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Over half of institutional investors to raise Asia-Pacific property allocations: poll
OVER half of institutional investors globally, or some 57 per cent, intend to increase their allocations to Asia-Pacific real estate over the next two years, a survey showed.
According to the latest Investment Intentions Survey of institutional investors and funds of funds managers published by ANREV, INREV and PREA, European investors are the most bullish on the Asia-Pacific, with 69 per cent of those polled looking to increase allocations to real estate in that time frame, followed by 50 per cent of US investors.
However, 48 per cent of Asia-Pacific investors polled intend to make no changes to their Asia-Pacific allocations, with most instead preferring to increase allocations to the US and Europe.
Sydney, Melbourne and Tokyo are still the key investment destinations for global investors.
This bullish stance on real estate comes as global investors indicated their intention to place a minimum of US$72.7 billion of new capital into the asset class in 2019, up from US$53.8 billion in 2018. Around US$45.1 billion of this total is going to be channelled to non-listed vehicles.
Asia-Pacific investors, however, are confident about real estate, with 40 per cent of investors from the region planning to increase their allocations to that sector over the next two years. Current average allocations to real estate increased to 10 per cent from 8.9 per cent in 2017.
Looking at the asset under management-weighted results, about 80.4 per cent of investors intend to increase allocations, indicating that larger investors will likely commit more than their smaller counterparts.
On a regional basis, while most Asia-Pacific and North America investors expect no change in their allocations, the majority of Europeans aim to boost theirs.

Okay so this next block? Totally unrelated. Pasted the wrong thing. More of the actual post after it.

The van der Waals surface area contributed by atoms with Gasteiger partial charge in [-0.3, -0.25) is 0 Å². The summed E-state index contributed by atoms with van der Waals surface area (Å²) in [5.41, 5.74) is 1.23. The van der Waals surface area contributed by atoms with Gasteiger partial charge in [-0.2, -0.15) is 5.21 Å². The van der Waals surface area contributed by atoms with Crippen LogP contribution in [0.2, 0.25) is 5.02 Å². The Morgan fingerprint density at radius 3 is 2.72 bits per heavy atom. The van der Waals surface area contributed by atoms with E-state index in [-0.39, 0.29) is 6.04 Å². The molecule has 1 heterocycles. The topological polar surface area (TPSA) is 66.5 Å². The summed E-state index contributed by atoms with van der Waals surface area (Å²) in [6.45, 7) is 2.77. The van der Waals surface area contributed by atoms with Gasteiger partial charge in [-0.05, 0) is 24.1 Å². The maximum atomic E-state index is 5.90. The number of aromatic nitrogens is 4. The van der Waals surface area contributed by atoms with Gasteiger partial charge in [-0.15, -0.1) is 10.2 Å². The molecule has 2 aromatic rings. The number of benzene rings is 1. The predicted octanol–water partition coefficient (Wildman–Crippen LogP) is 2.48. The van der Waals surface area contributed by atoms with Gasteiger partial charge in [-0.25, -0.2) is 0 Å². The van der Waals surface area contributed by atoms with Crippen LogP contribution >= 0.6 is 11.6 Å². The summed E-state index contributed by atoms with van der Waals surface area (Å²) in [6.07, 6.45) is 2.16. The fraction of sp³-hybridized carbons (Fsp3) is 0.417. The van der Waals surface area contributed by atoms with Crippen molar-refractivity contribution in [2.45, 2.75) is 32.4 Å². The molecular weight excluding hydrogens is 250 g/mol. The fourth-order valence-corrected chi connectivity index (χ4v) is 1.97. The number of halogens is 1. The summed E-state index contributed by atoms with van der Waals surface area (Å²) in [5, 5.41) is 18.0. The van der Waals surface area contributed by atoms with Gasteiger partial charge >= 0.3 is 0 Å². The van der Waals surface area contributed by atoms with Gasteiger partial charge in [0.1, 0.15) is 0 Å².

"More North American investors will decrease their commitments than their counterparts in other regions," the survey said.
Meanwhile, the vast majority of Asia-Pacific investors, or 81 per cent, say they will invest in core strategies as opposed to the near 19 per cent who say they will invest in value-added investments and 12.5 per cent, in opportunistic assets.
For the first time, 100 per cent of investors surveyed stated they would invest in Asia-Pacific’s office sector, followed by nearly 81 per cent who said they would invest in industrial and logistics. Some 64 per cent of investors said they would invest in retail. For the office sector, Melbourne was picked by two thirds of investors, pipping Sydney to become the top choice.
Globally, investors have indicated they plan to invest US$28 billion in non-listed real estate funds.
“This year’s survey highlights some interesting themes, with a clear trend of investors diversifying globally and building up their portfolio in Asia-Pacific. The appeal of the core market remains undiminished, particularly among Asia-Pacific investors. Despite pricing issues, investors clearly feel the benefit of these mature and liquid markets, where it is easier to invest.
"On the other hand, we can see them moving up the risk curve, and looking for more riskier types of investments such as value added and opportunistic strategies,” said Amélie Delaunay, ANREV’s director of research and professional standards.